Why Don’t Airplanes Offer Casino Slot Machines?

Airplane Graphic With a Slots Background

Airplanes try to make long flights more enjoyable through various means. They offer in-flight movies, alcoholic drinks, meals, and more.

Even still, flights aren’t always entertaining—especially when they last for several hours or longer. One way that airlines could make trips more fun, though, is by adding slot machines on their planes.

This seems like something that would be available as there are slot machines available in some airports around the world.

However, no airlines are currently offering slot machines on their planes. Below, I’ll discuss more on the situation along with if aircrafts will ever provide the chance to play slots for real money.

Airports—Not Airplanes—Feature Slot Machines

The airline industry isn’t completely unfamiliar with slot machines. In fact, certain airports around the world offer slots.

Located in Las Vegas, the McCarran International Airport is the most-famous example of an airport that’s filled with slot machines. It currently offers over 1,300 slots.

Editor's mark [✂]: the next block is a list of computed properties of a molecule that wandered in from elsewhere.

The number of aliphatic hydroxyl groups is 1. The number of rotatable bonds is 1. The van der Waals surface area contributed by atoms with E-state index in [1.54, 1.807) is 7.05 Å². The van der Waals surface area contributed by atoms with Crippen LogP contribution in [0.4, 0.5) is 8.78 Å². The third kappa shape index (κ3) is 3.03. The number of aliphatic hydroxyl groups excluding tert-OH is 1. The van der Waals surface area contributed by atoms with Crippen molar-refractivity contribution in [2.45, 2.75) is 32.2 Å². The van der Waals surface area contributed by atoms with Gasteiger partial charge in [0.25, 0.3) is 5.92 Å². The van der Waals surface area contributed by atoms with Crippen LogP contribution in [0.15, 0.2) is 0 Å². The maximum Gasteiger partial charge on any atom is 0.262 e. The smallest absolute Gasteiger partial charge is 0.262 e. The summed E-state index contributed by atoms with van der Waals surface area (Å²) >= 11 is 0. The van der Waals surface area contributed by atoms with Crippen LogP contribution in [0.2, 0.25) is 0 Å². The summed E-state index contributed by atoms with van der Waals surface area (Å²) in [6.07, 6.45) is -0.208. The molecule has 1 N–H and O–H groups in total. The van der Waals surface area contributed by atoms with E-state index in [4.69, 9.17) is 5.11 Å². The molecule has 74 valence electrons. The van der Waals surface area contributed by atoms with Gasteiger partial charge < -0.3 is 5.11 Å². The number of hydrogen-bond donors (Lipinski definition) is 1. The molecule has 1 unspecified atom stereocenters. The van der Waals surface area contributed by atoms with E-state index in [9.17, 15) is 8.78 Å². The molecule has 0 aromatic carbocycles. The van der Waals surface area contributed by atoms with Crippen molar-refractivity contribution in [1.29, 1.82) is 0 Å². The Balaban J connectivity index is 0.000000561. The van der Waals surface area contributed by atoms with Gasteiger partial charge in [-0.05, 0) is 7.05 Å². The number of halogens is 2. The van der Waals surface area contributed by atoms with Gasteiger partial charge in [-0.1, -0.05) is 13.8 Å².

McCarran Airport Slot Machines

Airport slot machines aren’t known for offering the best return to player (RTP). Of course, the airport has a captive audience so they don’t have to offer the best returns. Nevertheless, they give you an opportunity to enjoy entertaining games while waiting for your flight to leave.

Airlines Have Actually Tried Slots in the Past

The idea of slot machines in planes isn’t completely new. In fact, a few companies tested this experiment decades ago.

According to View From The Wing, Singapore Airlines tried slot machines for two months in 1981. They introduced slots on their route going from Singapore to San Francisco.